- Nonprofit program director: What I do and how much I make
- Nonprofit program director: How I got my job and where I'm going
- Nonprofit program director: My budget and planning for the future
- Nonprofit program director: Paying for college without debt
Nonprofit program director: How I got my job and where I'm going
Kelly Peaton talks about her path to become a program director, the importance of mentors and networking, and growth opportunities in her field.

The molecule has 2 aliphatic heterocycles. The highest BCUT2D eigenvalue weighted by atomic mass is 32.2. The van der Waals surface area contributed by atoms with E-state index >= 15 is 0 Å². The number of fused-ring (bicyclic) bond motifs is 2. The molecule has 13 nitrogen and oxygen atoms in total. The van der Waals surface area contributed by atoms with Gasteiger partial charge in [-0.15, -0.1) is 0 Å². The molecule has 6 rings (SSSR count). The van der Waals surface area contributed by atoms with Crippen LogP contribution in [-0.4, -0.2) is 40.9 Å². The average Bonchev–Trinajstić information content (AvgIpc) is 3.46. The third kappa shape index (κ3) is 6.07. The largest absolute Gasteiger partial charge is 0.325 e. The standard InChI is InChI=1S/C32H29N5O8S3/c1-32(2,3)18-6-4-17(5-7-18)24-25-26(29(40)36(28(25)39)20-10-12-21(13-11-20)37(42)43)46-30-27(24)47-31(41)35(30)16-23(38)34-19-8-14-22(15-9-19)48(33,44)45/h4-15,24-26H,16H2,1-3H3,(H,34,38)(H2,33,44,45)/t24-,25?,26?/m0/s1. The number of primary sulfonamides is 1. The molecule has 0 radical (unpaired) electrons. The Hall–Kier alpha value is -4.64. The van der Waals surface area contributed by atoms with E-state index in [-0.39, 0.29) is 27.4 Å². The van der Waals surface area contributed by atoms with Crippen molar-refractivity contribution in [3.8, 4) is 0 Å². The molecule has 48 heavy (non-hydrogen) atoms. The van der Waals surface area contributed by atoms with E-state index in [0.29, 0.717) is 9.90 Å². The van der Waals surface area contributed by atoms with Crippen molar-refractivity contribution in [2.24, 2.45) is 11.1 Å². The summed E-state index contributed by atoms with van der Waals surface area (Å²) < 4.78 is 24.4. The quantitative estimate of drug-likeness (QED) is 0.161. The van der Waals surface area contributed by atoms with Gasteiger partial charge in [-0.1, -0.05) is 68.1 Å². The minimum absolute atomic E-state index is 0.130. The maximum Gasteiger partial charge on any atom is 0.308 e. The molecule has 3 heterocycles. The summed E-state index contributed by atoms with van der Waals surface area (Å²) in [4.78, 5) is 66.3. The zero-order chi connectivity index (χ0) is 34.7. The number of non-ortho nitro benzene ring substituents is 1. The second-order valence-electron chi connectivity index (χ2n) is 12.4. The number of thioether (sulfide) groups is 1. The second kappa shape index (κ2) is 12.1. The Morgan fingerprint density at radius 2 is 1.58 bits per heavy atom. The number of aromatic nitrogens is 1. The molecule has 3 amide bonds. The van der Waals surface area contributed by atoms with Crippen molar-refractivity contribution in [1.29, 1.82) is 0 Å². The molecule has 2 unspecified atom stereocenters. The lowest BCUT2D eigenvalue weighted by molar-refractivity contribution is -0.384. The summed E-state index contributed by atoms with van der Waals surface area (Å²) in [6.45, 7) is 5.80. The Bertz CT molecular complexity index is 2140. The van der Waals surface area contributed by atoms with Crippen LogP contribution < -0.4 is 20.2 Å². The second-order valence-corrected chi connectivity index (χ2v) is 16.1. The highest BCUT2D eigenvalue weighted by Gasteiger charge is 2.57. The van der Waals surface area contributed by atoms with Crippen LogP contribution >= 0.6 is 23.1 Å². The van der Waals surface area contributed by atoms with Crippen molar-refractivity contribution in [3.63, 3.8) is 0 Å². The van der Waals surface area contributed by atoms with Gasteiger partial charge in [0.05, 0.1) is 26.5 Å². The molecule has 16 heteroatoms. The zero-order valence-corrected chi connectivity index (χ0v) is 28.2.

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How I got into this career was definitely a process. I did not start college thinking that this is the direction I wanted to go, so I definitely started out on an academic route. I thought that I would finish college, get a Masters and then a PhD and maybe be a college professor. It was through my undergrad experience and getting involved in a student group that did alternative service trips that I became far more interested in doing something that involved social impact with my career. And many of my peers were doing AmeriCorps programs or Peace Corps or City Year or Teach for America which is what I ended up doing, and it was in the process of doing Teach for America that I became more committed to education and closing the achievement gap as the central problem that I wanted to attack through my career, and then it was through a process of talking with other people in the Teach for America network and seeing what they were doing. Seeing what they'd done after Teach for America, doing informational interviews, and then going on to getting a Masters in Public Policy on the advice of some of my mentors and some of my friends, and it was in getting that Masters in Public Policy that I learned about different opportunities and different areas where I could interact with the education system, and eventually found my way over to this job. This job in particular I got through my network. So I was getting my Masters in Public Policy and I was looking for an internship opportunity in between my first and second years of my program. And I was going through the traditional routes, applying to different summer internship programs at different big businesses, different big nonprofits, different name brands, but I was also sending out my resume to my network, to friends that I'd met from college, through Teach for America, and letting them know I'm looking for a summer opportunity in these areas. If you know of anything, let me know. And I was actually getting a little disappointed cause I was getting rejections back from some of the big names I was applying to, but one of my friends out here in California sent my resume to the then Chamber of Commerce who was looking for someone exactly like me. They were looking for someone with experience in education, experience in policy, because they were looking to expand what they were doing in education and workforce development. And so when my friend shared my resume with the Chamber they were like this is who we're looking for. And after a quick phone interview, we were like this is a perfect fit and so I came out here for the summer to do an unpaid internship though I did get funding from my university to help cover it. And then it was through my performance in the internship that I got my job offer at the end of the summer. They asked me to come back and work here as the Director of Strive San Jose and sort of carry on the work that I'd started over the summer. The growth opportunities in the nonprofit space are interesting. If you're in a very sort of established nonprofit, then there might be a traditional career ladder. I'm a program director, so moving up would be the executive director of the entire nonprofit. But otherwise if you're in a smaller nonprofit, like we are at the moment, your growth opportunities come from growing the program, increasing the scale and increasing the funding for more positions and basically to fundraise your own pay raise and your own bonuses. My aspirations are to continue working on the opportunity gap, the achievement gap, and the American public education system. So for me what that means is continually upgrading my skill set and my knowledge of the education system and the efforts at play and always looking for the opportunities and the leverage points that I think are going to help me impact the system. And actually close achievement gaps, close opportunity gaps. So my aspirations are to continue working in this field and hopefully see change over my lifetime. People who are interested in my field, I definitely recommend getting as much personal experience as possible. Doing Teach for America and spending two years in the classroom, I didn't realize how valuable that would be in terms of really understanding sort of understanding maybe why things haven't changed in education and getting a more in-depth understanding of the system. So definitely if you're working in the nonprofit space, you're working in the social impact space, there's no substitute for personal experience. So I definitely recommend that. Probably one of the things that I wish I'd had more experience with and a broader skill set in is data analysis and data visualization, so I mean very specifically being proficient in Excel, learning tools like R or Tableau, basically being comfortable with data and statistics because these are powerful tools for answering questions about the effectiveness of your program, if what you're doing is working, if it works better for some people versus others. That's one skill set that I sort of continuously try and upgrade, but wish that I'd sort of done more of that in undergrad maybe. And then other parts of being successful in this role and preparing yourself for something in this role is definitely community engagement. I think often people sort of have this idea that they're gonna come in and save things and make everything better and it's really just not the case. You have to come in and think that you're committed to helping solve the problem but that you're going to be working with a group of other people who are committed to helping solve the problem, and that other people are the experts in their own lives and in the systems they're operating with. So coming in with that mindset that you're not there to save anyone, you're not there with a brand-new solution that's gonna fix everything and make it better. You're there to get in and do the work with them.